There are so many reports of agents that may cause cancer, that there is a temptation to dismiss them all. Tabloid newspapers have listed everything from babies, belts, biscuits, and bras, to skiing, shaving, soup, and space travel. It is also tempting to be drawn into debates about more esoteric candidates for causative agents like hair dyes, underarm deodorants, or pesticides.
In the late 1960s, an ugly little rhyme circulated in Britain’s declining industrial towns. At the time, seemingly unstoppable mass migration from Britain’s former colonies had triggered a succession of new laws aimed at restricting entry to Britain, followed by a new political emphasis on ‘race relations’ intended to quell international dismay and reduce internal racial tensions.
‘Ebola is a wake-up call.’ This is a common sentiment expressed by those who have reflected on the ongoing Ebola outbreak in West Africa. It is a reaction to the nearly 30,000 cases and over 11,000 deaths that have occurred since the first cases of the outbreak were reported in March 2014.
As pleased and excited as I am, by Ash Carter’s announcement, that women will be allowed in all military occupational specialties, I am also concerned that we do it right. Otherwise we may have public failures that cause people to question the decision.
The Little Sisters of the Poor, an international congregation of Roman Catholic women, are unlikely litigants in the US Supreme Court. Consistent with their strong adherence to traditional Catholic doctrines, the Little Sisters oppose birth control. They are now in the Supreme Court because of that opposition.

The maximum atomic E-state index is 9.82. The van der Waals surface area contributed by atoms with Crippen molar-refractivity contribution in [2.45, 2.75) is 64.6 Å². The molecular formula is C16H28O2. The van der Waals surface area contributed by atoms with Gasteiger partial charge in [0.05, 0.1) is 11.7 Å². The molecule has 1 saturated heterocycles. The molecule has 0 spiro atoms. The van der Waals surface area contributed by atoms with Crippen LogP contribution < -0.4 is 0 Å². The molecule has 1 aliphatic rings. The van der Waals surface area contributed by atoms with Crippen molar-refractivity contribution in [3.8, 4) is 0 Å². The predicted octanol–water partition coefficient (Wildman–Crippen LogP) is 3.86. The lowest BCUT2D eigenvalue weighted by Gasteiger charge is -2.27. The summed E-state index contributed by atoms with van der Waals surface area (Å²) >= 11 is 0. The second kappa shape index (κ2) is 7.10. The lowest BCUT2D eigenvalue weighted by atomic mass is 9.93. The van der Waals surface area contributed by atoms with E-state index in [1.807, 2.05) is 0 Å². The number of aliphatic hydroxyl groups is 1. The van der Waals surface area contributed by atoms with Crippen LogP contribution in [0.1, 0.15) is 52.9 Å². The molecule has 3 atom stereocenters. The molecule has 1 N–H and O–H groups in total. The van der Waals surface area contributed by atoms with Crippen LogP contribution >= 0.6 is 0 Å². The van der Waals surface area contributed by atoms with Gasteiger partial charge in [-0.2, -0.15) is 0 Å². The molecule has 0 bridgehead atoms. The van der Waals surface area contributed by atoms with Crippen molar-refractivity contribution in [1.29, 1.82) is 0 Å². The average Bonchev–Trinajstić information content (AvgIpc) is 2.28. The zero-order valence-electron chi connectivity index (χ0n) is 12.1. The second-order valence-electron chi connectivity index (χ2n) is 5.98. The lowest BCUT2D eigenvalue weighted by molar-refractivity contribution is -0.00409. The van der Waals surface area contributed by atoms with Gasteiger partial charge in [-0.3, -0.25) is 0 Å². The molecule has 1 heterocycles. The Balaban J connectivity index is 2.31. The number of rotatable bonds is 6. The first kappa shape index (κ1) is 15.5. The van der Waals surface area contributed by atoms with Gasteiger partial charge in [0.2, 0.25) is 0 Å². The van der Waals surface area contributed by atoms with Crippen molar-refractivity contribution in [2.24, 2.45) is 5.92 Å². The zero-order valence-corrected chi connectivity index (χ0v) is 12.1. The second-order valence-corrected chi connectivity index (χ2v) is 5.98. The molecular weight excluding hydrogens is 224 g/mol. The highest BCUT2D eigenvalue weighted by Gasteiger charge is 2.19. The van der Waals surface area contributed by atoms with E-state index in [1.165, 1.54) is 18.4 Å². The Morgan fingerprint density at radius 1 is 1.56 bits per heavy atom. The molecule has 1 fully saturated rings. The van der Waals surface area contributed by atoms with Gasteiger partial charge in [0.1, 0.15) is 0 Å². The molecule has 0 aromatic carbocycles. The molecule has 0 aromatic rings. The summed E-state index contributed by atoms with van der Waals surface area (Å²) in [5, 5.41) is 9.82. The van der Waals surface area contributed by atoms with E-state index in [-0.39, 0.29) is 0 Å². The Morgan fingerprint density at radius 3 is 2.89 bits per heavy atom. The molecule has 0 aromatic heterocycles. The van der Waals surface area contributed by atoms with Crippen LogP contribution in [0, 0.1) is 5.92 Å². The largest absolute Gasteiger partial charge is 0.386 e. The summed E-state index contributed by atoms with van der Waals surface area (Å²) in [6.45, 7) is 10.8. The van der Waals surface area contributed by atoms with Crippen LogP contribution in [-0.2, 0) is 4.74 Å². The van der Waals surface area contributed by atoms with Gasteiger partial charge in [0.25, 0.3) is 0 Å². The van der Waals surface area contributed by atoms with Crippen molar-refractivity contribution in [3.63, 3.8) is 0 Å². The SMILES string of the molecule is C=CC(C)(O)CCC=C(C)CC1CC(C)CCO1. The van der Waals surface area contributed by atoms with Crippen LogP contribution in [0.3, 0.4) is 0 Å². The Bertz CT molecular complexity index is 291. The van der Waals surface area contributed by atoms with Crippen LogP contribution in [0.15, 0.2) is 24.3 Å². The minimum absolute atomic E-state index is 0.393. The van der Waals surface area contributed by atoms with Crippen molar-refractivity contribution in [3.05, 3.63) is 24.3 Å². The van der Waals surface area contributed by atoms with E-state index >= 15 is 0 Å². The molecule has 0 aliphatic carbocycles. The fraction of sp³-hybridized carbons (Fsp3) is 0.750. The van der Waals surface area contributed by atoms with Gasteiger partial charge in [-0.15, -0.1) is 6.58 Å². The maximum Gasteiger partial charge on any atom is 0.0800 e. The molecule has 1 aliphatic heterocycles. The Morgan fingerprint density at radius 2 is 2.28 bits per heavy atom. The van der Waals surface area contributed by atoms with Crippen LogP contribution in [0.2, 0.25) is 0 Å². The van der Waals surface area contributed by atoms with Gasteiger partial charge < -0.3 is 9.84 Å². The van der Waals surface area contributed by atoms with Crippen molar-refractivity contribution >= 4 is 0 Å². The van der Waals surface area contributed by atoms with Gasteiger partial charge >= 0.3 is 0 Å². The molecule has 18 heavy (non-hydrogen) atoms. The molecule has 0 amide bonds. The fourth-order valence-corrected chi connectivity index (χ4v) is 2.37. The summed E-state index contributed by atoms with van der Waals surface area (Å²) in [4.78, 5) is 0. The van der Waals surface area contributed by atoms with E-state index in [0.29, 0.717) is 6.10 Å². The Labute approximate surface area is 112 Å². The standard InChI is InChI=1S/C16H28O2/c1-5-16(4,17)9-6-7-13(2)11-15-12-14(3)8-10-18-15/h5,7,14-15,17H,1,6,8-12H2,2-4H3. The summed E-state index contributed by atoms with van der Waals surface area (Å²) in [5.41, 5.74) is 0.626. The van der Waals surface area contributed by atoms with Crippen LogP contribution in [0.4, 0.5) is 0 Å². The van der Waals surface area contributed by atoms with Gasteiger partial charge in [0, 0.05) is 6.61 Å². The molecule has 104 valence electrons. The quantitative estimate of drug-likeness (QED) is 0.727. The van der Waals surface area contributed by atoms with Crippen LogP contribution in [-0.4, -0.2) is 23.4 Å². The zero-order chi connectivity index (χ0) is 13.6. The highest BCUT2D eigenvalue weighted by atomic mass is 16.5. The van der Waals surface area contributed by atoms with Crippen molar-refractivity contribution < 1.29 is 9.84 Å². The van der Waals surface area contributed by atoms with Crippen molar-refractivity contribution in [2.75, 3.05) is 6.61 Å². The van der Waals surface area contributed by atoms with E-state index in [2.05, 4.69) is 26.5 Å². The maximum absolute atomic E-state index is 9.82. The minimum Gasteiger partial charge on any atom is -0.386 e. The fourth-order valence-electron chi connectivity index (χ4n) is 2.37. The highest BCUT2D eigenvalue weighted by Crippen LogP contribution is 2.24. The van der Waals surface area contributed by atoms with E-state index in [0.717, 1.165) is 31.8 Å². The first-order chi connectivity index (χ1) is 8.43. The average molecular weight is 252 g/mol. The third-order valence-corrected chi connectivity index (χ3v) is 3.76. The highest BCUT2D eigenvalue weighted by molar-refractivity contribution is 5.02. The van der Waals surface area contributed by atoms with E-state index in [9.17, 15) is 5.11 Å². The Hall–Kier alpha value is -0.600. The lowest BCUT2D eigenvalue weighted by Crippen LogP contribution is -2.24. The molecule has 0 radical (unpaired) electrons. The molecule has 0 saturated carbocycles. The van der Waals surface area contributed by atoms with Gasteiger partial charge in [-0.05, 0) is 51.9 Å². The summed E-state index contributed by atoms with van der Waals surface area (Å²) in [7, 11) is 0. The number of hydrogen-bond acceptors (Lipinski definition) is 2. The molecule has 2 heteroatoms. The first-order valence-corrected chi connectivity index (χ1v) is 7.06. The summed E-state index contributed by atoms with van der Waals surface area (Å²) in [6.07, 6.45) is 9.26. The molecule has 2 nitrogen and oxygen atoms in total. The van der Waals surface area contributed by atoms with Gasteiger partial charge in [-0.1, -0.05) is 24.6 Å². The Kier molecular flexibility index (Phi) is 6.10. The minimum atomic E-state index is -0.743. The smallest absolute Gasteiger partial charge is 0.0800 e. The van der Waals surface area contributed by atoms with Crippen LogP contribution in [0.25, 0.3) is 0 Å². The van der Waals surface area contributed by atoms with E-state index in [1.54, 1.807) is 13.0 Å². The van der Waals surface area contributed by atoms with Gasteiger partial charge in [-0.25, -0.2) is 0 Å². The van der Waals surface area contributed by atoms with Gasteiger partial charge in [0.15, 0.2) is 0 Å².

Canadians have a vast lexicon of phrases they use to diminish accidents and their negative consequences. We acknowledge that “accidents will happen,” and remind ourselves that there’s “no use crying over spilled milk.” In fact, we’ve become so good at minimizing these seemingly random, unpredictable incidents that they now seem commonplace: we tend to view accidents as normal, everyday occurrences that everyone will inevitably experience at some point.
In 1933 in the midst of Great Depression, President Franklin D. Roosevelt, in his first inaugural address, wisely stated, “The only thing we have to fear is fear itself.” That wisdom has as much relevance today as it did during the Depression.
Willem Kolff is famously the man who first put the developing theory of therapeutic dialysis into successful practice in the most unlikely circumstances: Kampen, in the occupied Netherlands during World War II. Influenced by a patient he had seen die in 1938, and in a remote hospital to avoid Nazi sympathisers put in charge in Groningen, he undertook experiments with cellulose tubing and chemicals and then went straight on to make a machine to treat patients from 1943.
Initially tested in pet dogs with bone cancer, a new drug that delays metastasis now helps children with the same disease in Europe. The immune modulator, which mops up microscopic cancer cells, has not been approved in the United States, researchers say.